– Terrence Flamm

Even with an affinity for several late ’70s/early ’80s rockers, the female-fronted Joyfocus is decidedly current with its alternative-rock explorations throughout Cyber Suburban Electro Rock Circus. Like a modern-day Eurythmics, the group deftly combines synth-pop with stadium rock and even breathes fresh life into that act’s “Here Comes The Rain Again.” (www.myspace.com/joyfocus)
– Andy Argyrakis

It’s slightly alarming how relaxed Lady Parasyte sounds with the world burning down around her. On the Sirens EP, punishing, industrial synth lines pound her in the back like pistons while melting feedback howls and a black-metal-influenced backing vocalist forebode the apocalypse. “I just can’t find the words!” she rants at one point, apparently getting a feel for the situation. The lo-fi, bedroom-style production suggests she’s not in any imminent danger yet, but given more high-tech equipment we’ll be the ones in for quite a shock. (www.ladyparasyte.com)
– Steve Forstneger

Much has been made of the musical genes of The Lava Brothers (their grandfather was “Batman” composer Neal Hefti), but Waking Birds Will Harmonize shows little direct evidence of that jazzy DNA. All 13 soft-pop songs swoop and soar, with a rich rock beat driving “Where Is The Rose” and gorgeous vocal harmonies guiding “Fly.” The three siblings’ musical style is quite different from their gramps’, but it’s clear the apple didn’t fall far from the tree. (www.thelavabrothers.com)
– Jeff Berkwits

Lulls are generally longer than 11 minutes, but that’s all Chicago’s A Lull has on its debut EP, Ice Cream Bones (Lujo). Mixed with the help of Aloha, the four-song release hints at the post-rock playbook via elliptical patterns and Sea And Cake vocals, though there’s a tension under the Northwest-side band that says if the members are just stirring their coffee cups, they’re doing so furiously. (www.alull.com)
– Steve Forstneger

Chicago-born Elliot Matsu discovered his calling to rock ‘n’ roll at age 10. After taking the “non-traditional” route to becoming a rock musician (studying piano at Suzuki, getting a masters in entertainment at NYU), Matsu finally hooked up with a friend who started a label and signed him. This sophomore effort, The Value Of Power, does display the value of a good musical education, but it also displays the limits. While Matsu’s songwriting his solid and his vocals are pure, he’s nowhere near rock stardom. He sounds like Michael Buble trying to front a bar band – and nobody’s fooled. (www.elliotmatsu.net)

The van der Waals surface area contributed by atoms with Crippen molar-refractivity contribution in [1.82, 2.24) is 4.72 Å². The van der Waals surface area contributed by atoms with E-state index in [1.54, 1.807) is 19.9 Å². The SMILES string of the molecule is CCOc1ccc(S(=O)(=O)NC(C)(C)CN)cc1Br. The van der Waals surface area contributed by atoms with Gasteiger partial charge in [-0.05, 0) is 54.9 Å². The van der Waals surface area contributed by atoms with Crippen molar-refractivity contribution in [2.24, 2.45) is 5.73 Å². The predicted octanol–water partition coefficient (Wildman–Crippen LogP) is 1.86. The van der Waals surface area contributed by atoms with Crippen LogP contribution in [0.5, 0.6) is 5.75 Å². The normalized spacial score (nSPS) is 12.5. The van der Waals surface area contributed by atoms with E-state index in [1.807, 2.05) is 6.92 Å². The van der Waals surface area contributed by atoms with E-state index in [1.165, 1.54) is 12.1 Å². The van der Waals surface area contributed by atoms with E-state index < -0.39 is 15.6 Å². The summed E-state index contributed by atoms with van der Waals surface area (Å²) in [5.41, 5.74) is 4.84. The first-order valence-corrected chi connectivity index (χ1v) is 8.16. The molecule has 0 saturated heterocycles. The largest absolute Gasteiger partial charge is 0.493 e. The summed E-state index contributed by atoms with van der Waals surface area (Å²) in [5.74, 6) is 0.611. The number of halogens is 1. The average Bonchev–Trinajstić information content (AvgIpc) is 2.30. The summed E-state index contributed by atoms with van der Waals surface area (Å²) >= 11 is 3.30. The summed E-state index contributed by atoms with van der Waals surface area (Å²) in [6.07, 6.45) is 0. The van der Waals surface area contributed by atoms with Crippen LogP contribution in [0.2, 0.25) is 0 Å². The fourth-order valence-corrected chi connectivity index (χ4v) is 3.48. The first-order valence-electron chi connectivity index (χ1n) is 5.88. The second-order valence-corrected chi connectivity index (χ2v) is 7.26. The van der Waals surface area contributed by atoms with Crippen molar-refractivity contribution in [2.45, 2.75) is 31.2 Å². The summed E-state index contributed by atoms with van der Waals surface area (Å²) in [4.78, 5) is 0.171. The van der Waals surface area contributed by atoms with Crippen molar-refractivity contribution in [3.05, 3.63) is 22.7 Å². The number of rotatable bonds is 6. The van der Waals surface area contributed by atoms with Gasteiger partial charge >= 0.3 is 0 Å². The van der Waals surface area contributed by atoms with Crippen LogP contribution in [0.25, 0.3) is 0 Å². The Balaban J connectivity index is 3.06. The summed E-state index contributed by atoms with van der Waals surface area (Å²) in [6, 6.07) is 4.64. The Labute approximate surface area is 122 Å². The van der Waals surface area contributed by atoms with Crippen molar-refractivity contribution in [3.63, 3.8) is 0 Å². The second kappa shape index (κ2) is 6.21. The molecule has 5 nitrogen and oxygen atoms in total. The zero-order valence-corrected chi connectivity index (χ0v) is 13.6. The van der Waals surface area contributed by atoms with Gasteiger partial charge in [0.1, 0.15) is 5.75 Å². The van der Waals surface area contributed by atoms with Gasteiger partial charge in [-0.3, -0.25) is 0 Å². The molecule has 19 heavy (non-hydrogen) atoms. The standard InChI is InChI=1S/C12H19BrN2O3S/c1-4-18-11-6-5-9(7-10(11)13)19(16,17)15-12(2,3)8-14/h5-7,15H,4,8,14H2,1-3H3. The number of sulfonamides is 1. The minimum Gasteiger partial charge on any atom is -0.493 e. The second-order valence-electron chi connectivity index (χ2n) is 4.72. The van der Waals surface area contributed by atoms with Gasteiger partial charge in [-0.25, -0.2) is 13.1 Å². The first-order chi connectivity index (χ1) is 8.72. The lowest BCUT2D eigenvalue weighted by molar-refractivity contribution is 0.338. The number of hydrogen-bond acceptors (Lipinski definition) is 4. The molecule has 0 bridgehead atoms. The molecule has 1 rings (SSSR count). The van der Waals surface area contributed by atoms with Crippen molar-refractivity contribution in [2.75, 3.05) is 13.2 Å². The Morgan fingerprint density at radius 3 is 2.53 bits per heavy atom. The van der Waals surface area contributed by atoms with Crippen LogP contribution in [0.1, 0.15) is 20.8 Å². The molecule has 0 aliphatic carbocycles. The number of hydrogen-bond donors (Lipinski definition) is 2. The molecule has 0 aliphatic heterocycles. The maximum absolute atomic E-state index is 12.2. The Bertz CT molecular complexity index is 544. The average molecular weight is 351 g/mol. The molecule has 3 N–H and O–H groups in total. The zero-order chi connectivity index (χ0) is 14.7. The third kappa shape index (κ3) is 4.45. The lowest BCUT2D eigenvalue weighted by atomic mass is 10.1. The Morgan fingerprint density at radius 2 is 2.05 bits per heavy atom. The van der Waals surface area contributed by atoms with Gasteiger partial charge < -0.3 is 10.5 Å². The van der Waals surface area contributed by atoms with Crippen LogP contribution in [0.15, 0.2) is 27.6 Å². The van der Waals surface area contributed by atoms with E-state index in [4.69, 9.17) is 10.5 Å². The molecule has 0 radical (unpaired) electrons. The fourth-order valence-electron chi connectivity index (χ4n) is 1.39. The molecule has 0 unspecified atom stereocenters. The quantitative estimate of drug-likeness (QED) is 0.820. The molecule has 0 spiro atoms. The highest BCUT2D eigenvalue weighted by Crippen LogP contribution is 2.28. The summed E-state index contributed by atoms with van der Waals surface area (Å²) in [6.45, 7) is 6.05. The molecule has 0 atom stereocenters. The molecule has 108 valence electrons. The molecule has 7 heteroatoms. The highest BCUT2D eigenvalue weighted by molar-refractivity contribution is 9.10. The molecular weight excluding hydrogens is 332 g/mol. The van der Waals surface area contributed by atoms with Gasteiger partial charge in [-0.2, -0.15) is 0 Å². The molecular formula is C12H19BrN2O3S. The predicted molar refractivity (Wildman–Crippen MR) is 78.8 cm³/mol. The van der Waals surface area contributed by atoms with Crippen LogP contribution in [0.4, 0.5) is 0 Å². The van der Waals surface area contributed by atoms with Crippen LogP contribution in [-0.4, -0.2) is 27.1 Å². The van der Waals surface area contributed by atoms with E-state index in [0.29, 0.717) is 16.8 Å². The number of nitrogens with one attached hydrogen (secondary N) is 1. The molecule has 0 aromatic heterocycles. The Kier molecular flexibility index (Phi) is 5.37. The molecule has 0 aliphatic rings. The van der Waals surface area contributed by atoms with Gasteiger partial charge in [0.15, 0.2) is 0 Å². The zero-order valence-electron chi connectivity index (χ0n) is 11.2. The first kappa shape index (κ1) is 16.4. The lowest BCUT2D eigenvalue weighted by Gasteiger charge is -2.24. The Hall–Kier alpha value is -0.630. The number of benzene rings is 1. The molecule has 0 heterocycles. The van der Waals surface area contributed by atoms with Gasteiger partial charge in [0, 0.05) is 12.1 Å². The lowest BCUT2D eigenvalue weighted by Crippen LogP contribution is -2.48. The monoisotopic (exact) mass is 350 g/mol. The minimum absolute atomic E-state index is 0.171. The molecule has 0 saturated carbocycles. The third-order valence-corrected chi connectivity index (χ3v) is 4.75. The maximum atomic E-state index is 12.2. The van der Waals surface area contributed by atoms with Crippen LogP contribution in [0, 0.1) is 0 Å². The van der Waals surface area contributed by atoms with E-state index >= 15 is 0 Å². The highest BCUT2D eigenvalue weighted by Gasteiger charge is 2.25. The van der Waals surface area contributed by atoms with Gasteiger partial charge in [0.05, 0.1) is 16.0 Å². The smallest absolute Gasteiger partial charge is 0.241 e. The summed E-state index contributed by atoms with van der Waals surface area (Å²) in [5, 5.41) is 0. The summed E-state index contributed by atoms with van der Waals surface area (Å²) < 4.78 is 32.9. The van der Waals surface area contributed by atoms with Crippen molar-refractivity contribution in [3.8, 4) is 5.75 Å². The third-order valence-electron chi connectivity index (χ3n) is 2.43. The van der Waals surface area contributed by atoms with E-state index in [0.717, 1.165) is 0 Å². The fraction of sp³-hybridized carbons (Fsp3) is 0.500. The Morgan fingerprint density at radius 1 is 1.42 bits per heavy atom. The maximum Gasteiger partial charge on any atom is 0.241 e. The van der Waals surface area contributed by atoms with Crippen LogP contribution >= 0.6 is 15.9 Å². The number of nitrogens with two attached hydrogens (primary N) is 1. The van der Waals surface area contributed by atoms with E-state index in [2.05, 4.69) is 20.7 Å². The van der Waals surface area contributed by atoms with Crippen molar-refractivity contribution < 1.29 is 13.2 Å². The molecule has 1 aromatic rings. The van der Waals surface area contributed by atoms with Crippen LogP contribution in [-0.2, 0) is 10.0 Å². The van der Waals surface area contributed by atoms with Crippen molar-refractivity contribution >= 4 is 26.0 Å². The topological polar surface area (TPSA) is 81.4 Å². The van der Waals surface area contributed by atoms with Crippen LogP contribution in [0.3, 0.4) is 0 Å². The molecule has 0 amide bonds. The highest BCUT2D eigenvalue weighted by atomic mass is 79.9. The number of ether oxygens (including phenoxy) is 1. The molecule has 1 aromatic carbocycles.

– Carter Moss

Veteran keyboardist Eric Michaels has toured with well-known musicians, but on Somethin’ Blue, he’s the frontman for the Eric Michaels Organ Trio. The CD, which offers an entertaining mix of standards and originals, features Michaels on lead vocals as well on as the Hammond organ. His fluid rendition of Miles Davis’ classic “Milestones” is particularly impressive, while his own “Satisfied Tonight” evokes the energetic fun of the Brian Setzer Band. (www.ericmichaelsorgantrio.com)
– Terrence Flamm

Peacekeeper comes across as a sort of country & western-oriented version of Crosby, Stills & Nash or The Grateful Dead on its debut, Fireworks, thanks to some strong melodies and tight harmony vocals. “Dirty Road” is an easy-going travelogue while “Don’t Hold Me” rocks harder. Peacekeeper also does well with the old-time, bluesy romance of “Lonely Waltz” and “Is This Love?” (www.myspace.com/peacekeeperband)
– Terrence Flamm

Aspic Tines constructs an alternative persona and exploits that character for his unorthodox musical adventures. Crypto-Superzeit! International features European electro-disco and Tines’ carnival-esque vocals detailing his interstellar journeys and madcap discoveries. There’s an abundance of self-conscious irreverence – “H.I.C.” is a disturbing blend of Dead Kennedys and Erasure – but “Music Of The Spheres” is a legitimate tune, paying respectful homage to Depeche Mode while still basting in Tines’ off-beat humor. (www.myspace.com/aspictines)
– Patrick Conlan

Vee Dee‘s Public Mental Health System is a massive double LP that finds us struggling to cope with the chaos of modernity. This is an ambitious, wild collection of raucous rock songs boiling over with wiry guitars, blistering harmonic distortion, and impassioned vocals. “Glimpses Of Another World” is a surging blast of feedback and riffing, while “Teens O.D.” and “Out Of My Skin” are fiery, spastic numbers that spiral out of control. (www.criminaliq.com)
– Patrick Conlan